The meeting is set for Thursday night and follows a flurry of calls overnight in which many of the leaders reconsidered their support for Paterson. Those calls were also voiced in a similar summit Saturday in Manhattan's Harlem neighbourhood.
The adviser spoke on the condition of anonymity because of the sensitivity of the issue. The adviser says Sharpton is expected to say he's rethinking his support for New York's first black governor.
Sharpton spokeswoman Rachel Noerdlinger confirmed the meeting but declined to comment further on Paterson. The leaders will also discuss issues including health care, education and jobs, she said.
Paterson represented Harlem for 20 years in the state Senate before becoming lieutenant governor in 2006, then governor in 2008, when Eliot Spitzer stepped down during a prostitution scandal.
The news about the Manhattan meeting contrasted with a statement Thursday by an organization of black police officers who stepped up to show support for Paterson. The group, 100 Blacks in Law Enforcement Who Care, urged an end to what it called a "rush to judgment."
Paterson is snared in two scandals that threaten his job - he is being investigated over contact with a woman who had accused a top aide of domestic violence and he faces ethics charges over taking free baseball tickets.
Paterson was accused Wednesday of breaking ethics laws when he sought and obtained free Yankees tickets for the 2009 World Series and then may have lied about his intention to pay for them, according to a state report.
He faces penalties of nearly $100,000, and the case was referred to the Albany County prosecutor's office and the state attorney general for possible criminal investigation into whether Paterson or anyone else gave false answers to questions by the Public Integrity Commission or backdated a check to pay for the tickets.
The damage was mounting in the wake of the scandal plaguing Paterson over contact he and others in his administration had with a woman who accused a top Paterson aide of domestic violence.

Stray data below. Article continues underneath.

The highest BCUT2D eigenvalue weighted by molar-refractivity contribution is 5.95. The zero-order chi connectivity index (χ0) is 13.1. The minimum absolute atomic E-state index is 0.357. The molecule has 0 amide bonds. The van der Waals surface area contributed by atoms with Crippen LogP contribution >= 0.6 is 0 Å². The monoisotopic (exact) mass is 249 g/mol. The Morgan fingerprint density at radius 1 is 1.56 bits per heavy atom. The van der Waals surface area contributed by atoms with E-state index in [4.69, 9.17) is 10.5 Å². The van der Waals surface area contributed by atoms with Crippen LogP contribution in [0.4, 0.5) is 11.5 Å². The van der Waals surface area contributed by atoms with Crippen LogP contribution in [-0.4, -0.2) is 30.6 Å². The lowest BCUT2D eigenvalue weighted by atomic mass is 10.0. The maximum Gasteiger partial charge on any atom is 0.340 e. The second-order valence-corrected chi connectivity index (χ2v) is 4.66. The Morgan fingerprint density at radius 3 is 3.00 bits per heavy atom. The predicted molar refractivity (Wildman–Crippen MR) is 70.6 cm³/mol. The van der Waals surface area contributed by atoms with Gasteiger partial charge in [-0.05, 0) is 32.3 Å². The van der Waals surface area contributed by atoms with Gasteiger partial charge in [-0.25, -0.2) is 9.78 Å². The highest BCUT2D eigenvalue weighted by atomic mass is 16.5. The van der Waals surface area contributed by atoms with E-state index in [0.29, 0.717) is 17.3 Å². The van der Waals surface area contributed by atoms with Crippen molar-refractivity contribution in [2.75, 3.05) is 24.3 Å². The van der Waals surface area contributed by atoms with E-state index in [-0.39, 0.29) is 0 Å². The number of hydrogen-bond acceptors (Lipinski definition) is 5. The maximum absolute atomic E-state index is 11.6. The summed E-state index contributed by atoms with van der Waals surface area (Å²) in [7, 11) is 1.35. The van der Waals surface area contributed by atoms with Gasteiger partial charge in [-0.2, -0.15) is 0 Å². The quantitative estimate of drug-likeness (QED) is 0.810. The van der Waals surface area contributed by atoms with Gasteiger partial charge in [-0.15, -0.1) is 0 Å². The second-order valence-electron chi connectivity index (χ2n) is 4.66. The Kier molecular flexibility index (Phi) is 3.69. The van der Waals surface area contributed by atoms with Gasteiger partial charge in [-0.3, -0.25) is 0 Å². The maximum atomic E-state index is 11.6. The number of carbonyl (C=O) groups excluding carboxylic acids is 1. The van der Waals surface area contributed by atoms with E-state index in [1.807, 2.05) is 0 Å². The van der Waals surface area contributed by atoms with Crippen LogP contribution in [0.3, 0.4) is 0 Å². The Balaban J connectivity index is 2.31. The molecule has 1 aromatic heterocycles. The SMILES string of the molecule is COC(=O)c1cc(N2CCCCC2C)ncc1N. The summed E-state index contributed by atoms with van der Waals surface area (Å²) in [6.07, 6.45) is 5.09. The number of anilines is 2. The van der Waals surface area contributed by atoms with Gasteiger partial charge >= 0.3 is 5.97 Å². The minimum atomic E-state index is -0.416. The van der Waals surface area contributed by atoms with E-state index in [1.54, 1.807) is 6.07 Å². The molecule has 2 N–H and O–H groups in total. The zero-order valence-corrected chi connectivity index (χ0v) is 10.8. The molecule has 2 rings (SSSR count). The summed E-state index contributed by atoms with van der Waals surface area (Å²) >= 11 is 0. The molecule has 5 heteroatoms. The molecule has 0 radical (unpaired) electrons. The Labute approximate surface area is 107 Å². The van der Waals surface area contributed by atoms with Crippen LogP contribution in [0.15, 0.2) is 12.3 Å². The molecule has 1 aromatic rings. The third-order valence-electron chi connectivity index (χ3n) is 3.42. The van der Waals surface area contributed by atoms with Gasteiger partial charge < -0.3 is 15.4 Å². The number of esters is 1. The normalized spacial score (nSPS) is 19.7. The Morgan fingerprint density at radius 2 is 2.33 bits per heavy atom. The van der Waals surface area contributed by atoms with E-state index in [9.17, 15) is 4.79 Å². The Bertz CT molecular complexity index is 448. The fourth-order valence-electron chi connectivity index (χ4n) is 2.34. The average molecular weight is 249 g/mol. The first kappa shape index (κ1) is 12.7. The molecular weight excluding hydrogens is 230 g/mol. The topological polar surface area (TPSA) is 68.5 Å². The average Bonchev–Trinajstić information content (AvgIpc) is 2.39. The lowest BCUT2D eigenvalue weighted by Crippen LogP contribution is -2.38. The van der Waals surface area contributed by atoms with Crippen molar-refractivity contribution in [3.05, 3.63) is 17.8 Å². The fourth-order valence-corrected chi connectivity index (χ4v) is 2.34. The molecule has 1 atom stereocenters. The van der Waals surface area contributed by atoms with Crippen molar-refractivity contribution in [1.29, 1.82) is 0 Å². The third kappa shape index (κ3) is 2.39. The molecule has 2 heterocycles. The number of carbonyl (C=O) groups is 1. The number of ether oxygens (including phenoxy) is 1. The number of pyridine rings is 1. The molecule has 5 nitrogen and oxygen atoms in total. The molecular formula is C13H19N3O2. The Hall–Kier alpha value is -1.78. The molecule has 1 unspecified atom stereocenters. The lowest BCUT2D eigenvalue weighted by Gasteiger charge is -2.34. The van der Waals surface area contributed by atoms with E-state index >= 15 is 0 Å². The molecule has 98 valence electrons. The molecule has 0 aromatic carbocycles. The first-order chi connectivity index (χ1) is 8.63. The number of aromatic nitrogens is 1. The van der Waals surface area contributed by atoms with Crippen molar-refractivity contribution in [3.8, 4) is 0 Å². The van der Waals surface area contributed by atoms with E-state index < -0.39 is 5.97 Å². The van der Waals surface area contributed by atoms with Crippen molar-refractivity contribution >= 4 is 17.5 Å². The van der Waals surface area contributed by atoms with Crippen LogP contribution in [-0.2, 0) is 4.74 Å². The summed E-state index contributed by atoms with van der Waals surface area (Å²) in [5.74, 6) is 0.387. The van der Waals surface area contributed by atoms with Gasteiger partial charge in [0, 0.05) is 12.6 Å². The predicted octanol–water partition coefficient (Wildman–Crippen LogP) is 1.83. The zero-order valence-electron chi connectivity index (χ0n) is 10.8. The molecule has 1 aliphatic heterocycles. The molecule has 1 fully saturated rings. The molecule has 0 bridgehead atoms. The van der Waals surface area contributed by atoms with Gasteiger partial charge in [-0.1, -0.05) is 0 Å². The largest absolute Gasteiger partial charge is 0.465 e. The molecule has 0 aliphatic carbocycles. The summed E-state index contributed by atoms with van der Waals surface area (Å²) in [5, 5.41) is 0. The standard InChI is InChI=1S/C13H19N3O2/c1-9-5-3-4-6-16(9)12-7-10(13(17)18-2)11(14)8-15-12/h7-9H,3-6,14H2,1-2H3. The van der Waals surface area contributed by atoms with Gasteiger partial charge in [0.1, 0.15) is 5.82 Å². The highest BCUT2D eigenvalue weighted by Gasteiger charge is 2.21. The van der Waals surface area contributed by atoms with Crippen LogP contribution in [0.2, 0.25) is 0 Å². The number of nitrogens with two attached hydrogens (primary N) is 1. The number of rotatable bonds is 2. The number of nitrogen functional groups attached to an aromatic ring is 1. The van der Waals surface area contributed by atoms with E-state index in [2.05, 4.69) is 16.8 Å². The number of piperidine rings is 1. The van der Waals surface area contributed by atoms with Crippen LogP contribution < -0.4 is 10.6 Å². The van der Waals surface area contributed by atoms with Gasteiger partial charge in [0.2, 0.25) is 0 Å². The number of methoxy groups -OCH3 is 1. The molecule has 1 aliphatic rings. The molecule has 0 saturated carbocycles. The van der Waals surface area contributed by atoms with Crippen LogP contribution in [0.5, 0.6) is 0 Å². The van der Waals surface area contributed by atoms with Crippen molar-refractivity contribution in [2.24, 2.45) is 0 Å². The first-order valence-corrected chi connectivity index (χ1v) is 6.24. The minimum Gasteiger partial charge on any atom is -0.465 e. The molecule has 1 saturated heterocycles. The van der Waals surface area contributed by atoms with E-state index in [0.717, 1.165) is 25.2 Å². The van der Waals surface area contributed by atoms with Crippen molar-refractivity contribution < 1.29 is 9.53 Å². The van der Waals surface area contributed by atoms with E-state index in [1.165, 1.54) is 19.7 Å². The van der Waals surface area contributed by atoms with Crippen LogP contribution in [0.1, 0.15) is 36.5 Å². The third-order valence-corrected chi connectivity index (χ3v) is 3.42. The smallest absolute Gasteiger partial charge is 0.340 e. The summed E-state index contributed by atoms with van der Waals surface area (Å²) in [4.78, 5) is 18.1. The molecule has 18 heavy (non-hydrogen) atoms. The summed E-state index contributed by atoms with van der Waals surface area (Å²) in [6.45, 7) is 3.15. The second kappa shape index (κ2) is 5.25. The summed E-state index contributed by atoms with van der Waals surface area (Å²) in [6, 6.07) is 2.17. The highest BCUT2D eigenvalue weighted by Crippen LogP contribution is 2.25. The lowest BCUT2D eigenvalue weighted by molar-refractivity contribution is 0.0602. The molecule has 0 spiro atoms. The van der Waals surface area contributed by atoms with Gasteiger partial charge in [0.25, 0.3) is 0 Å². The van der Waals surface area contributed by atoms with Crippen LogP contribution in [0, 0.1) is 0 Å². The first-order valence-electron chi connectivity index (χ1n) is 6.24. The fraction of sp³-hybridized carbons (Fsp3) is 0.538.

The ethics charge isn't directly related to the scandal over the aide. But the panel said the aide, David Johnson, was one of Paterson's four guests, along with Paterson's son and a son's friend, getting tickets for the Oct. 28 World Series game provided by the Yankees.
Four days later, also in the Bronx, Johnson was accused of domestic violence by his then-girlfriend, a case that now threatens Paterson's job and administration.
At issue is whether Paterson or anyone from his staff or security detail influenced the woman's decision not to press charges after she told police that Johnson roughed her up.
"My side of the story will not be unsourced, it will not be in inaccurate, it will be the truth," Paterson said Wednesday, taking a swipe at some media reports.
But the ticket scandal may ultimately be more damaging to the governor, especially given the timing.
Paterson told investigators that he always intended to pay the $850 for tickets for his son and the son's friend. They were paid for with a postdated check, and the governor paid for them only when confronted by a reporter for The New York Post, the report said.